Disney-Dish Network pact may alter TV viewing habits
Walt Disney Co. and satellite TV provider Dish Network Corp.’s sweeping new agreement could lead to changes in the way consumers watch television.
The comprehensive distribution deal, announced late Monday, is expected to become a blueprint on how the television industry treats the increasingly important digital rights for valuable programming.
Dish secured Internet streaming rights for content from Disney’s ESPN, ESPN2, ABC Family and Disney Channel as well as the eight ABC television stations that Disney owns.
The satellite TV company intends to use the Disney programming to build a new nationwide TV service that would be offered over the Internet — bypassing Dish’s current delivery system.
Dish has not said when it might launch its planned wireless television service.
“We all know video consumption patterns are changing,” Dave Shull, Dish’s executive vice president, said Tuesday in an interview. “Some homes are less interested in traditional pay-TV, and we think the opportunity is on the wireless side.”
Such a service would create a new business opportunity for Dish, which provides service to 14 million customers. The planned service would be designed to appeal to the so-called never-connected generation of young people, who consume much of their entertainment via computers and tablets, and thus have been difficult recruits for traditional cable and satellite TV providers.
“It would hit a market that they want to reach — single people, young couples — those who don’t otherwise subscribe to pay TV,” said Michael Nathanson of the Moffett-Nathanson research firm.
Disney won several significant provisions. The deal includes distribution for such new channels as Disney Junior; ESPN3; multicultural channel Fusion, which is Disney’s joint venture with Univision Communications; the Longhorn Network; and a planned college Southeastern Conference ESPN network, which is scheduled to launch in August.
The agreement also requires that Dish disable its controversial ad-skipping feature called AutoHop for shows on Disney’s ABC network — one of Disney’s demands. Dish’s AutoHop feature enables Dish subscribers to automatically record prime-time shows on broadcast networks and, with a push of a button, strip out all of the commercials.
Dish said it would block the AutoHop function for at least three days after an ABC show airs on the network.
Broadcasters, including ABC, are trying to protect the crucial three-day window because advertisers pay for viewers who record and watch programs within three days of a show’s network airing.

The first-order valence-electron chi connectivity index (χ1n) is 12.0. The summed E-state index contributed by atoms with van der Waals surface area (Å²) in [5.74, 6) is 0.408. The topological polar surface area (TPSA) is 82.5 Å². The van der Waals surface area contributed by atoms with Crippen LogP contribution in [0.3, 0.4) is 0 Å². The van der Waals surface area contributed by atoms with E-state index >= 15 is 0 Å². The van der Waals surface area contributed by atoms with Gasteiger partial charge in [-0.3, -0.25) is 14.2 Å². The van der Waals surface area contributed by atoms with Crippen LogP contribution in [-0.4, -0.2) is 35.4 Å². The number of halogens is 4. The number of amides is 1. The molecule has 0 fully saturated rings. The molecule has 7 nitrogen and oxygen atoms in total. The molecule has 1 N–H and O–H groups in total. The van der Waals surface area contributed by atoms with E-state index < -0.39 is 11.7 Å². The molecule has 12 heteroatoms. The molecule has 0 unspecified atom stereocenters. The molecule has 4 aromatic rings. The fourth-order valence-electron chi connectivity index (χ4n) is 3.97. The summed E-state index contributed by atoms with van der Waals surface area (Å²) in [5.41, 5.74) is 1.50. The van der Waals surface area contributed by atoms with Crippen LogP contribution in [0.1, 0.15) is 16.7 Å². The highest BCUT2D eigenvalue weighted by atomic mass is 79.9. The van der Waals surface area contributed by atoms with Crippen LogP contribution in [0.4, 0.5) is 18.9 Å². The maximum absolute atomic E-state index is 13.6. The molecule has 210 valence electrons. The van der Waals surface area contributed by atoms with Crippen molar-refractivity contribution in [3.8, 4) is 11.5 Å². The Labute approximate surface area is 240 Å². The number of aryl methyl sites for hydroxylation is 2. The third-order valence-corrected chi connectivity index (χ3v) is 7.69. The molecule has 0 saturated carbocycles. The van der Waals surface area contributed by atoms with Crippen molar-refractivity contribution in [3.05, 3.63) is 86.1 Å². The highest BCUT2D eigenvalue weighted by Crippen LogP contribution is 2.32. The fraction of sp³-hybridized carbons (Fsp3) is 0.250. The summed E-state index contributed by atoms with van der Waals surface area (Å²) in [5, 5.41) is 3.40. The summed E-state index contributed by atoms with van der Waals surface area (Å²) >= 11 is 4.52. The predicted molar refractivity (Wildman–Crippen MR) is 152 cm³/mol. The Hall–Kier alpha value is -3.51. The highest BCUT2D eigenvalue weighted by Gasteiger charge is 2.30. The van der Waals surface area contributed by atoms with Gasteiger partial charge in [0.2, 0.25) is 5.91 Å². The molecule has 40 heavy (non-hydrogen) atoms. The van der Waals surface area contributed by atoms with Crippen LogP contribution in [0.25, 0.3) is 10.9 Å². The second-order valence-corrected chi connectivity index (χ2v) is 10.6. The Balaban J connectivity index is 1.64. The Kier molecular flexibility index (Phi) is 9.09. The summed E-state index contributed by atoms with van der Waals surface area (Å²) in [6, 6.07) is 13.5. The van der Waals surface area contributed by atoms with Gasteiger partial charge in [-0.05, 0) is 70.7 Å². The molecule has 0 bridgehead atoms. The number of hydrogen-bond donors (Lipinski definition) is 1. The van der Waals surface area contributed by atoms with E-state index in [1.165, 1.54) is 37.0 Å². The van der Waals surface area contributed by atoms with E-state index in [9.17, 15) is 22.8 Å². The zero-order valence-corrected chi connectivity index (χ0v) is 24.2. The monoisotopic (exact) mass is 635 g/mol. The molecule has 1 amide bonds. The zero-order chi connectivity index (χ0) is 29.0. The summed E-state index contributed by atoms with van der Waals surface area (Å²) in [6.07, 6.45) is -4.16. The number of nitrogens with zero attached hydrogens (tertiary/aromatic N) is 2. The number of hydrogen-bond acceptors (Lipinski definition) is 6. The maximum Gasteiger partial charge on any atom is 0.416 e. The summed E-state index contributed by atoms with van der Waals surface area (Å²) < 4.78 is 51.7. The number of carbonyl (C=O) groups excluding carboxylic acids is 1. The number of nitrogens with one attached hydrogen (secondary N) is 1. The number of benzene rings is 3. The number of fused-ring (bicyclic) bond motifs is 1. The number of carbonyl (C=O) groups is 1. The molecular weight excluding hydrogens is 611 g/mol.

Nearly two years ago, broadcast networks Fox, CBS, NBC and ABC sued Dish over the satellite TV company’s commercial-skipping feature.
This week’s agreement signals a retreat by Dish, which had been winning preliminary court rulings in the high-stakes battle with the TV networks over AutoHop.
As part of the accord, Disney said it would withdraw its lawsuit against Dish Network over the ad-skipping technology.
Dish recognizes the importance of advertising revenue to the networks, Shull said, and so the company was willing to be flexible on the AutoHop technology to ensure a good working relationship with Disney.
“We wanted to make sure we helped them with their advertising business,” he said.
Dish and Disney have been negotiating a new long-term agreement for more than six months to renew a pact that expired in September. The lengthy negotiating process was necessary for the two sides to sort through complex issues that will govern the industry for at least an additional five years.
“We knew early on we had a responsibility with this deal to not only do what was best for our business, but to also position our industry for future growth,” Anne Sweeney, president of the Disney/ABC Television Group, said in a statement. “Not only were innovative business solutions reached on complicated current issues, we also planned for the evolution of our industry.”
The Disney-Dish deal is expected to serve as a template for other entertainment companies haggling over new carriage agreements with pay-TV distributors.
At an investor conference Tuesday, CBS Chief Executive Leslie Moonves praised the Disney-Dish accord.
“This is a great preliminary step for everybody,” Moonves said, adding that CBS is scheduled to negotiate a new distribution deal with Dish by the end of this year. “It’s going to be an interesting conversation.”
The Disney-Dish deal renews carriage for the eight television stations that Disney owns.
As part of the deal, Dish customers also will be able to access Disney-branded video-on-demand products, including the Watch ESPN and Watch ABC applications, in their homes and on mobile devices. Those offerings do not allow viewers to fast-forward through commercials, part of the industry’s strategy of attempting to preserve the lucrative economics of television.
Major companies, including Disney and Comcast Corp., have been promoting video-on-demand services that encourage people to watch their shows with commercials.
Dish’s plan for a wireless TV service is probably several years away because Dish first must secure streaming rights from other major programming services, such as Viacom Inc., NBCUniversal and 21st Century Fox.
But if and when it arrives, Dish’s Internet service might look a lot like what Dish offers now — a set package of channels — and not the “a la carte” service that some consumer activists have been demanding from the industry.
“This is not a la carte in any way, shape or form,” Bernstein & Co. media analyst Todd Juenger wrote in a report.
“No one is going to agree to provide their channels separately for an unbundled product,” he said.